Ken Hom has spent nearly 50 years learning the art and craft of Chinese cooking.

He was just 11 when he started working in his uncle's restaurant in Chicago, and despite a brief foray into studying art and French history in his 20 years, has stayed true to his first vocation.

Now 59, Ken is widely regarded as one of the world's greatest authorities on Oriental cooking, which is no mean feat when you consider what he was up against in the early days. The subtleties of Chinese cuisine were often lost on those who preferred the sticky goo of sweet and sour sauce from a jar, while Ken himself had to rely on substitute ingredients.

This is the 25th anniversary of his much-loved first book, Chinese Cookery, which has now been published in paperback for the first time.

Even if you're more practiced at dialling your local takeaway than wielding a cleaver, Ken's clear instructions mean that even sophisticated dishes can be within your reach.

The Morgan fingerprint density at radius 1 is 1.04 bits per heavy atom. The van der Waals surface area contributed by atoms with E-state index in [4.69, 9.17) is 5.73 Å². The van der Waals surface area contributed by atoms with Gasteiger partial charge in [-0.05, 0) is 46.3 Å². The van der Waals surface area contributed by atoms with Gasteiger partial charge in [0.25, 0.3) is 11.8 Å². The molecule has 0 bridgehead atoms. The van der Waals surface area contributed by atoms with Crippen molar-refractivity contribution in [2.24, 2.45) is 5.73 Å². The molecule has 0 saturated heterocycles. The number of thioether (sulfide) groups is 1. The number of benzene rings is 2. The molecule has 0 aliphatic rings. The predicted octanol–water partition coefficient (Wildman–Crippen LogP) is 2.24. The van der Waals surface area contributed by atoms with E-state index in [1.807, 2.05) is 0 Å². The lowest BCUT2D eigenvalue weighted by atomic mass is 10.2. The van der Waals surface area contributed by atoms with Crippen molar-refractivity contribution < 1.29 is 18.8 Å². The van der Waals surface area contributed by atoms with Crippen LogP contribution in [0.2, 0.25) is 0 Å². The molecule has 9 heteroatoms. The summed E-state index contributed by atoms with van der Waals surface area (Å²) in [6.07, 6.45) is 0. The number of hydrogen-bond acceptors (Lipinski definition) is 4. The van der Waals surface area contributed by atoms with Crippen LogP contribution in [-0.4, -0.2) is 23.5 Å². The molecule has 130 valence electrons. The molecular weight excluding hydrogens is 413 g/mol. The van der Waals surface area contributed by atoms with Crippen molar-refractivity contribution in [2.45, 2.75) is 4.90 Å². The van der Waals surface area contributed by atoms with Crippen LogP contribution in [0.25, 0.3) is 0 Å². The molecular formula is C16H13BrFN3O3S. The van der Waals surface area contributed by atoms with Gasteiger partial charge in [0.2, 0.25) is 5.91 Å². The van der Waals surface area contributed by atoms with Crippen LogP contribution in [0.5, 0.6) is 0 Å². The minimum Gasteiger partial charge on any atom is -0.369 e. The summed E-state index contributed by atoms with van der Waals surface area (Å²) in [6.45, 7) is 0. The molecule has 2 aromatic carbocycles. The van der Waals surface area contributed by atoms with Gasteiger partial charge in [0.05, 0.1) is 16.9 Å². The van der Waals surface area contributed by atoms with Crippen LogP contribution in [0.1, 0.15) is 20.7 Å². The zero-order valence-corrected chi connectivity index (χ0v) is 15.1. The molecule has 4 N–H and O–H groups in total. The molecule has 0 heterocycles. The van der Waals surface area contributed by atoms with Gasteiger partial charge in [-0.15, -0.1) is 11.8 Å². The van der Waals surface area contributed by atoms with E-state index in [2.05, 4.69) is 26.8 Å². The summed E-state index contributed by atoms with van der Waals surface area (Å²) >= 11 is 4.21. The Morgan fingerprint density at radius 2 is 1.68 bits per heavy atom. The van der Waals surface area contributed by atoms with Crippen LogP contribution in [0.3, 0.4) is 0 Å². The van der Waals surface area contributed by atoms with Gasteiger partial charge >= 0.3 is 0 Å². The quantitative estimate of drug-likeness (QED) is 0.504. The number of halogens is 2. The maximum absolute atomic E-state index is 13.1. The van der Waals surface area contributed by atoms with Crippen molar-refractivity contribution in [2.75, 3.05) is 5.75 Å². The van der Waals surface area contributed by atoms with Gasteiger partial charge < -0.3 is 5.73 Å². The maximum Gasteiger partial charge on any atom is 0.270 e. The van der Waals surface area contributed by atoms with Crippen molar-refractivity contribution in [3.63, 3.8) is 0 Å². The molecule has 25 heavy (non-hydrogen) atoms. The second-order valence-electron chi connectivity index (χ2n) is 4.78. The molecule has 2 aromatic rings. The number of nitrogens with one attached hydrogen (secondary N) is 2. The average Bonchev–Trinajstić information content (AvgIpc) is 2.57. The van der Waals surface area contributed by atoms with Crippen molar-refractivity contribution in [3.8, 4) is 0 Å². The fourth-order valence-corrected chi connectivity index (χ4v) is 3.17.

"When you prepare your first entirely Chinese meal, select just two or three dishes and serve them with some plain steamed rice," he advises.

"Never select dishes which are all stir-fried or you will have a traumatic time in the kitchen trying to get everything ready at the same time."

While the selection of Asian ingredients - or their Western alternatives - has grown markedly in most UK supermarkets, Ken says there's no substitute for the real thing.

"If you want to cook authentic Chinese food there is ultimately no alternative but to track down a reliable source of the key ingredients," he says, adding that Chinese grocers can also be useful places to find equipment like woks, steamers and other utensils.

"There is an old Chinese proverb which says, 'to the ruler, the people are heaven, to the people, food is heaven'" Ken says.

"Once you have embarked on the exciting road to discovering the mysteries and pleasures of Chinese cooking you will soon find how sublime Chinese cooking can be."

Here Ken shares three recipes to get you started - Sweetcorn Soup With Crabmeat, Stir-fried Quails and Almond Jelly With Fresh Oranges.


"My mother often made this soup using fresh sweetcorn. For convenience, tinned or frozen corn may be substituted but I think my mother's recipe is quite superior," Ken says.

"It reheats well and has a rich, thick texture."

Serves 4

450g (1lb) fresh sweetcorn on the cob, or 275g (10oz) canned or frozen sweet corn

1 egg white